Bonaparte didn’t have a Napoleon Complex. In fact, he was ...

World

Bonaparte didn’t have a Napoleon Complex. In fact, he was charming

Irish nobleman's letter recounting an 1803 meeting belies the image of an aggressive little man

Dalya Alberge


Alfred Adler, the psychoanalyst, was inspired by Napoleon Bonaparte when he diagnosed a syndrome in the last century in which men overcompensate for their short stature through aggressive behaviour. But it appears he may have been doing the French leader a great injustice, after a previously unpublished letter described the future emperor as charm personified.
An Irish nobleman wrote of meeting Napoleon at the Tuileries Palace on January 8 1803. Charles Vane, third Marquess of Londonderry – who, as a soldier in the British army, was to fight in the Napoleonic Wars – painted a portrait of a friendly, charismatic man who was then consul, and soon to become emperor.
In an 11-page letter to his father, he wrote of being presented to Napoleon: “I was excessively struck with Bonaparte’s countenance and manners. He is very different from the idea I had formed of him. His face is broad and his forehead vast, cheekbones rather high and chin long. He has the fiercest eyes and most fascinating smile I ever witnessed. He seems to have been borne for the honours of a Court.
“He has something new to say to everyone who is presented to him and there is always something pertinent and original in his remarks.”
He did notice Napoleon’s diminutive height: “He is a stouter man than I had imagined, although he is short.”
Impressed by the consul’s dress “in crimson velvet embroidered with gold”, he added: “After Bonaparte’s military levee, he changes his dress and puts on the consular uniform, goes into another suite of apartments with the other two consuls, receives all strangers.”
He was flattered by Napoleon’s interest in him, and irritated by fellow guest Lord Whitworth, then the British ambassador in Paris: “Bonaparte asked me where I had served – my regiment ... the height of my new horses – and seemed pleased to get answers. Lord Whitworth, rather unkindly in my opinion, when Bonaparte asked him if I was a relation of Gen Stewart ... did not say I was a brother of Lord Castlereagh, which he might have done and I should have been taken more notice of.”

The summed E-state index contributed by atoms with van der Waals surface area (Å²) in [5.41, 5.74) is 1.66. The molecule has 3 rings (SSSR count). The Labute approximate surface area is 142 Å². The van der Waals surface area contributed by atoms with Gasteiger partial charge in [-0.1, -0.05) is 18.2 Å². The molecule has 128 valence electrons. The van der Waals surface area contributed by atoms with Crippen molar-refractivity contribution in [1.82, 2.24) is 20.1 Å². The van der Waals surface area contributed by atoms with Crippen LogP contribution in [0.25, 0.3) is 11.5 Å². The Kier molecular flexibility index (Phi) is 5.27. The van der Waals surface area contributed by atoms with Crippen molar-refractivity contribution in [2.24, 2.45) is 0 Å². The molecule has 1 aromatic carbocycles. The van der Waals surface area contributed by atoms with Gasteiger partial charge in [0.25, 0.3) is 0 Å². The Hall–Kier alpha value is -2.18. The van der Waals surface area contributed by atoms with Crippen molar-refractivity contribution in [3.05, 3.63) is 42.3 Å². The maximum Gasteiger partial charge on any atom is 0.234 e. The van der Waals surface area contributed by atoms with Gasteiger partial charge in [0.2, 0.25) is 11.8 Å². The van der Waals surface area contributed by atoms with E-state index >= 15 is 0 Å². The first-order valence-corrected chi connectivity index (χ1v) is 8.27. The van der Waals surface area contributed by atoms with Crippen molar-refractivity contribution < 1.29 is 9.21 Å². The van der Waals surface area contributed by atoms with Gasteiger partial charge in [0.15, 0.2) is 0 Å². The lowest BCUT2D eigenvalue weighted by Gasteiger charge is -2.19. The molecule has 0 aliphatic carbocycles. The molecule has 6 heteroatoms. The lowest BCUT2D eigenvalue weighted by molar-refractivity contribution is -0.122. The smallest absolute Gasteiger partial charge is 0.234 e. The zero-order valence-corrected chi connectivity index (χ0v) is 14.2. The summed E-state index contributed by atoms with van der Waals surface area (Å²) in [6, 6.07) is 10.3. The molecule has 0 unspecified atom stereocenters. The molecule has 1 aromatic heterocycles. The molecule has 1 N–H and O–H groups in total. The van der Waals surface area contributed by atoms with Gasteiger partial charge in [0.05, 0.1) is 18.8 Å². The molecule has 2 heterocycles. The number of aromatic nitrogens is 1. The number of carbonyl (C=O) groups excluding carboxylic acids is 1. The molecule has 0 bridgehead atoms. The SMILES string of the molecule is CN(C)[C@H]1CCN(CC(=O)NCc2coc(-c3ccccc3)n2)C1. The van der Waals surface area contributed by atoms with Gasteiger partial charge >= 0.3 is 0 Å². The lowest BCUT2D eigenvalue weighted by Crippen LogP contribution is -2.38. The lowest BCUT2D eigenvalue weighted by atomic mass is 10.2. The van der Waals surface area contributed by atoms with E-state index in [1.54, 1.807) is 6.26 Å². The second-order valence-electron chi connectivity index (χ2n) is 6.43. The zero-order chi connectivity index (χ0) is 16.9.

He continued: “As to political intelligence, I can give you little ... It is rumoured that [Bonaparte] is to be created Emperor of the Gauls. He has increased the Senate to 150 from 30.”
On being shown the letter, Dr Mark Braude, author of The Invisible Emperor, about Napoleon’s exile on the Mediterranean island of Elba, said: “Napoleon could be very charming. One to one, he had a respect for the English and saw the political value in charming them on an individual level.” But he added: “There was a disconnect between the person in the flesh and the propaganda. Napoleon was kind of short – 5ft 5in [1.65m] – but he was not tiny, compared to the average man at that time. This whole notion of Napoleon the emperor as this small person is the direct result of British propaganda. The caricaturists could skewer him in that way ... The Napoleon Complex harmed his image as well.”
Castlereagh, he pointed out, became foreign minister – “a key person in fighting Napoleon and, barely weeks after the letter was written, Britain and France were at war”.The letter will be sold by Chiswick Auctions in London on May 30. The vendor had discovered it among family papers. Valentina Borghi, Chiswick Auction’s specialist in printed books, autographs and manuscripts, spoke of the fascination of reading about Napoleon’s personality and charisma “from someone on the ground face-to-face”.She added: “This letter is probably one of the most authentic and detailed descriptions of Napoleon’s appearance that we will ever read.”– © Telegraph Media Group Limited (2019)

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